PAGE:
“Nothing turns out the way we planned.”
Though 2016 has been riddled with despair, 2017 looks worse. With the fascist post-truth movement on the rise and Trump taking office in a matter of days, there is little to look forward to. Far-off lands look like alluring utopias, and it’s easy to fall prey to the lingering question of what the point is of carrying on in the face of all this societal disintegration. With existentialism one of the cruxes of the story, this Three Sisters is a bleak echo of present day narcissism and hopelessness. Phil Willmott’s staging of a new, pared back translation doesn’t stagnate, though. Combined with a strong cast, this is production uncannily suits our times.
Tracey Lett’s streamlined version of the play still retains the essence and context of Chekhov’s text, but provides a lighter, less wordy update. There isn’t the dated language that bogs down the story’s progress, though this is not a contemporary version – more of an edit. A line communicates what was previously a paragraph, a birthday is now a Name Day. Lett’s hasn’t changed meaning, cut characters or excised plot, and it’s a better play for it. This is Chekhov for people that find Chekhov dull and slow, and the script is the strongest element of this production.
Willmott sets this in the round; even though there is close proximity to the audience is still very much outside of the action. It is an act of cultural reflection as we look into this world that has striking similarities to ours but is decades in the past, but seeing the audience opposite chips away at this time-travelling effect. Though pros arch staging comes across as cold and distant, this production would benefit from those features.
The set and women’s costumes are vaguely period, though the men are in contemporary dress. This creates a jarring aesthetic that looks like a budget constraint rather than a deliberate choice. The script’s language still sounds of its time, and to see men in shapeless jumpers and modern combat trousers with women in demure, collared dresses looks lazy or cheap rather than a considered choice.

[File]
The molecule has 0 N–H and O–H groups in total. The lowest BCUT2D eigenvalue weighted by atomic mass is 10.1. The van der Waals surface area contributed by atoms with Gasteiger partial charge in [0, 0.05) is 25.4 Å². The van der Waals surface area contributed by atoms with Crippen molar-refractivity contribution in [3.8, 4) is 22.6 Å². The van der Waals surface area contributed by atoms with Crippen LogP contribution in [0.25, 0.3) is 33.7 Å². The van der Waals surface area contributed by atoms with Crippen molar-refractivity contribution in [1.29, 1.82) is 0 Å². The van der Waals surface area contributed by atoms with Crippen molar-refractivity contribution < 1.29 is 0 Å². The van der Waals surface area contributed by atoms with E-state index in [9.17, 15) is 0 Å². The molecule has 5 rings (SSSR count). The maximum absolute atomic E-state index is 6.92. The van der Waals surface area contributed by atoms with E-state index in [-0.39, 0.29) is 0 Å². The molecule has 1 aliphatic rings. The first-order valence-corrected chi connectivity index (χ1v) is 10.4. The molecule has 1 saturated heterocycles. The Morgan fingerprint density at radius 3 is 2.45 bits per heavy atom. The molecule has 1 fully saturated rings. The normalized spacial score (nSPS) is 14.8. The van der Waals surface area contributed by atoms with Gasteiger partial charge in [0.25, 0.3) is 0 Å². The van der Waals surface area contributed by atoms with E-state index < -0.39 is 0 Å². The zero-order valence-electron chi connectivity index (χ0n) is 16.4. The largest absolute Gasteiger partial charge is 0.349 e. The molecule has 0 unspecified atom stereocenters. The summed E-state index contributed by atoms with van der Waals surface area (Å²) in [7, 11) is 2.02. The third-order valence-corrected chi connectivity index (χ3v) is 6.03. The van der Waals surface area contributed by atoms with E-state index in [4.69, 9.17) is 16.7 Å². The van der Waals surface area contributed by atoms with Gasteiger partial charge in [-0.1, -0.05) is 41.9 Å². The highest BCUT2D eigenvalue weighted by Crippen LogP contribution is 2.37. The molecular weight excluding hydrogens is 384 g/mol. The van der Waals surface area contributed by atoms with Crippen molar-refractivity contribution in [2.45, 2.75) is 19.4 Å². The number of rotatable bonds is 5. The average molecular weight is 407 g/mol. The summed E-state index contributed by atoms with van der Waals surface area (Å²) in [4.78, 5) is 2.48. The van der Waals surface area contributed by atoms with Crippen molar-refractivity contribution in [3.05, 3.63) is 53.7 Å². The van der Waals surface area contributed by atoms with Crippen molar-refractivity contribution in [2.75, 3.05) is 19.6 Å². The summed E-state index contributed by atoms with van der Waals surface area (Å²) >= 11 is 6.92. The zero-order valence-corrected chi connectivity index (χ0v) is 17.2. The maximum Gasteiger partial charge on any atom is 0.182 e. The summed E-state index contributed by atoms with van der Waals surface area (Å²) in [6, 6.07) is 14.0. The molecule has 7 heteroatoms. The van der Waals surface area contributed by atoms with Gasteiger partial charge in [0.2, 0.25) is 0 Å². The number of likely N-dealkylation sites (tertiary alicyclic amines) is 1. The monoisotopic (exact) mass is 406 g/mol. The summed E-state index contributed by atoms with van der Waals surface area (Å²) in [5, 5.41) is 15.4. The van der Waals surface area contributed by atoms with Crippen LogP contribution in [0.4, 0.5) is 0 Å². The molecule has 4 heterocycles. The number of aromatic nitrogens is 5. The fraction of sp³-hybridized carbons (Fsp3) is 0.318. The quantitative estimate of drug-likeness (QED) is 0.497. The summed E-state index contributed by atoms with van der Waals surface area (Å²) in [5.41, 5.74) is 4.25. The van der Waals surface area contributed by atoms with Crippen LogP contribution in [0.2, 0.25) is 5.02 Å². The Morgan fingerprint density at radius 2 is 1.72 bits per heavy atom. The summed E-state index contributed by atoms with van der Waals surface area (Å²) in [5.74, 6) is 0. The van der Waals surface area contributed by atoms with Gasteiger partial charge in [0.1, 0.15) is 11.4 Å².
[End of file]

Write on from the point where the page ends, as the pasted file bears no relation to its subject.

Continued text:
The cast are a balanced ensemble with distinct characters. The three sisters, whilst somewhat stereotyped at various points, demonstrate clear differences in their world views. Molly Crookes as Irina has a lovely journey from wide-eyed young adult to a broken fiance, as does Francesca Burgoyne’s Natasha. She begins as a nervous, stuttering creature and gradually morphs into a tyrant. As a whole, they convey the lost of hope and direction in an unforgiving changeable world, and whilst they become bitter, there is kinship with those in the audience who also have to settle for a mundane life of mediocrity, with dreams and goals flitting further and further away, as life is Moscow does for these young women.
This is a production that will particularly resonate with the much-maligned millennial generation who grew up being told that the world will be at your feet if only you work hard. Others may find it self-indulgent and moaning. It is – but these people are victim of circumstance as much as they are of their own choices. In any case, the performances are good, and the text is particularly so. It’s certainly worth seeing.
Three Sisters runs through 4 February.
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